Share watch: Profits rocket to £460m at defence giant Babcock
It's a mistake to take your eye off big manufacturing corporations these days, because as sure as eggs are eggs, the next time you look at one, it will have morphed into something completely different. I always liked and admired the major British engineering company Babcock and Wilcox, which made boilers and big pieces of engineering kit. But the boilers are gone and Babcock (currently Babcock International) is an essential part of the UK defence establishment and can talk of managing 'mission-critical environments'.
The Babcock organisation that was evolving behind my back is now an engineering support services giant that manages naval bases, is involved in military logistics, nuclear decommissioning and even maintains the current fleet of Trident equipped submarines. It also has a third of its business outside the UK and overall employs 35,000 worldwide and has a market value of £4.5bn (€5.3bn).
The sale of its famous boiler business dates back to the late 1980s but the real re-shaping of the business started with a purpose in 2010 when it merged with the VT group and created the defence and services giant to add to the helicopter service business, nuclear submarines facility and the UK Atomic Energy Authority's commercial arm which it picked up in earlier years.
The company has four main divisions. Its largest unit is the marine business with 35pc of group revenues and 40pc of operating profit. Its defence and security business contributes 17pc of sales and a similar amount of operating profits. Its support services division is the second largest with 30pc of group revenues but operating profit margins less than half of the marine division. The international division is a mixed bag but accounts for 18pc of group revenues.
Babcock's marine service division is the leading support company to the UK's navy fleet of warships and nuclear submarines and is involved in the design of the next generation of nuclear armed submarines. It's 11,000 employees refit, repair and overhaul, and it manages the naval fleet and naval bases in the UK and New Zealand.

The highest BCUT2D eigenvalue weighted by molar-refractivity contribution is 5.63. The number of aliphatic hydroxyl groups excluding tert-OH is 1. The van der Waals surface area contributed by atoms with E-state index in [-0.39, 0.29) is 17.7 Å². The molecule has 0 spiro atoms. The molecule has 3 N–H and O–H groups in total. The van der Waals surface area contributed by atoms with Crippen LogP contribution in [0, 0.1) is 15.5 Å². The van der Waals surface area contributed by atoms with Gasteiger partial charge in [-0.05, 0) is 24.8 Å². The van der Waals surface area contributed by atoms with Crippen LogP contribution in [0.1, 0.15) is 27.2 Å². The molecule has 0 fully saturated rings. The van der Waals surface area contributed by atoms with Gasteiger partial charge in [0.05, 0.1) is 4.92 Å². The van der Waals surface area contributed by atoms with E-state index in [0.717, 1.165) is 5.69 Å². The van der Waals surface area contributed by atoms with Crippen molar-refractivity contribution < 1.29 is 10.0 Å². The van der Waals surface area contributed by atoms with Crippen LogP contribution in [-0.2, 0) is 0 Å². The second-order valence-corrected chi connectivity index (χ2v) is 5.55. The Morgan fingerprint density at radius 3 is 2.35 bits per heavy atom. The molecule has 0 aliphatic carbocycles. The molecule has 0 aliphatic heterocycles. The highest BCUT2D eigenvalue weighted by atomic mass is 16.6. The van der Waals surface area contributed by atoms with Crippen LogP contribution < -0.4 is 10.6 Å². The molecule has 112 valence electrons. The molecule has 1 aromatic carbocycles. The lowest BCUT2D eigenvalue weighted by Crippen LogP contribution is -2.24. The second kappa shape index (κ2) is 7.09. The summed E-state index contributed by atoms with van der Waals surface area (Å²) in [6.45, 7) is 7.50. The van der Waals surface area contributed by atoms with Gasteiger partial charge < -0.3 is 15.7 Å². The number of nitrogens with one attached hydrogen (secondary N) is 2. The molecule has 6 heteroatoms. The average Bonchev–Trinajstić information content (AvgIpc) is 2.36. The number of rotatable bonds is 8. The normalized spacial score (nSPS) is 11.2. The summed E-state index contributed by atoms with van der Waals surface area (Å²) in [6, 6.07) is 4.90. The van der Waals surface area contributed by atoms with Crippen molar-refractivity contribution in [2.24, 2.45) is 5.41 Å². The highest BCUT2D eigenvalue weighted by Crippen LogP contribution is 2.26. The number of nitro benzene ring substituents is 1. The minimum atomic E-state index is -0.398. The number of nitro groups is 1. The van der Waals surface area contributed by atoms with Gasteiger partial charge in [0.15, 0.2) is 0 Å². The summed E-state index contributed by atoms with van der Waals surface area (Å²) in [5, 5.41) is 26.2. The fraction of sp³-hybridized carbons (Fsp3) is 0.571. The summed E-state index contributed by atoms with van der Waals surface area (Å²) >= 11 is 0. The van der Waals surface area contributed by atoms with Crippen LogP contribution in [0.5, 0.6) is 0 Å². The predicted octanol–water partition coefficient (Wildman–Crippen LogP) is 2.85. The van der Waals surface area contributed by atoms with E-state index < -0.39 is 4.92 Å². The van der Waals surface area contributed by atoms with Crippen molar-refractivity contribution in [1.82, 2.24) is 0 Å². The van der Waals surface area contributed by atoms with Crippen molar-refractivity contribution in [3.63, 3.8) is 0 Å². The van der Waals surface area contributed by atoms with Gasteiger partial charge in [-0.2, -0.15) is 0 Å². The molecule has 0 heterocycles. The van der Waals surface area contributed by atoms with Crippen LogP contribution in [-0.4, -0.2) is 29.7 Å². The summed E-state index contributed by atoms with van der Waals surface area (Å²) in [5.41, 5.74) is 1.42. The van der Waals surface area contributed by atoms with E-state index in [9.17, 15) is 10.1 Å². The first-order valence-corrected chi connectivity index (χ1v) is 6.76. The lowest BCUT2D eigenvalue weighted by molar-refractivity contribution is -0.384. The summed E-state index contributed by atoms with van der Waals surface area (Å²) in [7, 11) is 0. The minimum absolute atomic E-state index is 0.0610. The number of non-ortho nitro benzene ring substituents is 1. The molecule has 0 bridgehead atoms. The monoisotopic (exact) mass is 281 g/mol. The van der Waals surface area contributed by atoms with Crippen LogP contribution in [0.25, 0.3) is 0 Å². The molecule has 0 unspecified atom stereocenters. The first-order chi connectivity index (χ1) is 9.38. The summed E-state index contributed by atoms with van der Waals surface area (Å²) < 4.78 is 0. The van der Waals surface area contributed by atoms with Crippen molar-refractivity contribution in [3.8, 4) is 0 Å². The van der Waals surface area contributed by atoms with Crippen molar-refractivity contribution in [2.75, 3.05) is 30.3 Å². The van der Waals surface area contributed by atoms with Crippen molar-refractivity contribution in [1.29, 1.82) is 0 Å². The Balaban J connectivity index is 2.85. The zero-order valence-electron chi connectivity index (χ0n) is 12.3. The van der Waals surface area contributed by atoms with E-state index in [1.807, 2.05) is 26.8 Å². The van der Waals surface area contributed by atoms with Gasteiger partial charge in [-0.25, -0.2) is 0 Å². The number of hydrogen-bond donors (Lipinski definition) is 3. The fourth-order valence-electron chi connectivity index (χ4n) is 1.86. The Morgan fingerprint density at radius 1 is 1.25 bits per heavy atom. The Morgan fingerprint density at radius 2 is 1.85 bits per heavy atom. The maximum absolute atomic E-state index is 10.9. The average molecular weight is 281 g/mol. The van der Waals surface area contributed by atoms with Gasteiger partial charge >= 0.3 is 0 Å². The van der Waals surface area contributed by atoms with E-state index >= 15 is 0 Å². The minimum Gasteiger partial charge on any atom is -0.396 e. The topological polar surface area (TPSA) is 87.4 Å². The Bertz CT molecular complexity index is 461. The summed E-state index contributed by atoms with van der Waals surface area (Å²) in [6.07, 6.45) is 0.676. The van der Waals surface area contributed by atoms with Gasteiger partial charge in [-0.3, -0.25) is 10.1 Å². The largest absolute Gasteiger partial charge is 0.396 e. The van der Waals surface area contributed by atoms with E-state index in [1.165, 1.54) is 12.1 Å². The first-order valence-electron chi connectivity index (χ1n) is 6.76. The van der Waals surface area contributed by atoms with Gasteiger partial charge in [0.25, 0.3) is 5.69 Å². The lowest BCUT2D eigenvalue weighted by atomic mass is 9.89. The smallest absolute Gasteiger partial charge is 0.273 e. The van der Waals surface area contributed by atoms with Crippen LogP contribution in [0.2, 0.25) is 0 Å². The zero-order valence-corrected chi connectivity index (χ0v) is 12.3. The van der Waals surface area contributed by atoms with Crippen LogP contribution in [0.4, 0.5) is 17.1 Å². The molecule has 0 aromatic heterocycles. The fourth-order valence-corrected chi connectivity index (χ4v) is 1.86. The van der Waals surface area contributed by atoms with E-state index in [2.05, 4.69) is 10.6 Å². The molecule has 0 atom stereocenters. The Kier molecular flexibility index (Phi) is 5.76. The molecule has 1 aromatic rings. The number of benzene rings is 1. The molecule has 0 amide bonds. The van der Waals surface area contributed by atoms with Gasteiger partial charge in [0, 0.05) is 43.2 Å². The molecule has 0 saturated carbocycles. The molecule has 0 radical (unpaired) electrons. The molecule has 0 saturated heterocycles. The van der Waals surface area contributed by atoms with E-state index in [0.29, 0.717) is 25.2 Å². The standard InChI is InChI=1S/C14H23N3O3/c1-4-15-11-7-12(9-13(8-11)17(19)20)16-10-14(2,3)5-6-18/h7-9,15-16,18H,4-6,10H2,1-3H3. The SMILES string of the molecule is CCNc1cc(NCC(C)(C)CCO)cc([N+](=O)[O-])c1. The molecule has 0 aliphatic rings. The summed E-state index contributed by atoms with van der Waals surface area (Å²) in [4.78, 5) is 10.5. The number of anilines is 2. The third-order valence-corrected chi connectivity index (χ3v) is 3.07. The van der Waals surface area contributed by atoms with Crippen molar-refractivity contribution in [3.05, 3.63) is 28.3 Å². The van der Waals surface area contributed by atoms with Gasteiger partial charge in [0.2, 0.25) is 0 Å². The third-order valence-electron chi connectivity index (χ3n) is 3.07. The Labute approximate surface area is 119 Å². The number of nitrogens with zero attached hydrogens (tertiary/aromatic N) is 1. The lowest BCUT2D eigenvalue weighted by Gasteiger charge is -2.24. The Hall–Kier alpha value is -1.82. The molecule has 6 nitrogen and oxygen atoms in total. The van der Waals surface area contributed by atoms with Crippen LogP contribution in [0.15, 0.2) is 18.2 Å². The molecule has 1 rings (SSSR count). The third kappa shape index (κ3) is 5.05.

The defence and security division employs 6,000, providing major support to the UK's armed forces on land, sea and air.
The company maintains and repairs more than 35,000 military vehicles including tanks.
The group is involved in airbase support and air-to-air refuelling for the RAF. The company's support services are heavily involved in providing services to the nuclear industry. It both decommissions nuclear plants and builds them. Currently Babcock is decommissioning Sellafield and other nuclear sites in the UK and in Japan. Another source of revenue is the renewal and upgrading of overhead power lines for the UK's rail system.
Babcock's international division is a number of unrelated businesses, with helicopter and fixed-wing emergency services including air ambulance, search and rescue and firefighting. Its business in Africa is distributing Volvo and DAF equipment. Its South African business is targeted at engineering support for the mining and energy industry.
The group has been growing revenues and profits. Total revenue last year grew 6pc to £4.8bn, and pre-tax profits jumped 10pc to £460m. The Babcock shares trade at £8.77, up 13pc on the year but off the yearly high of £11. An attraction is its low P/E multiple (12) and a satisfactory dividend yield of 3pc with a market value of £4.5bn. A negative for investors is its debt levels (decreasing) and its pension deficit, but it has the benefit of long-term contracts and substantial barriers to entry. The firm could benefit from increased Nato spending, as its members are under pressure from the US to boost defence spending. While Babcock is very dependent on the UK military sector and may not please the so-called 'ethical' investor, it is a quality share.
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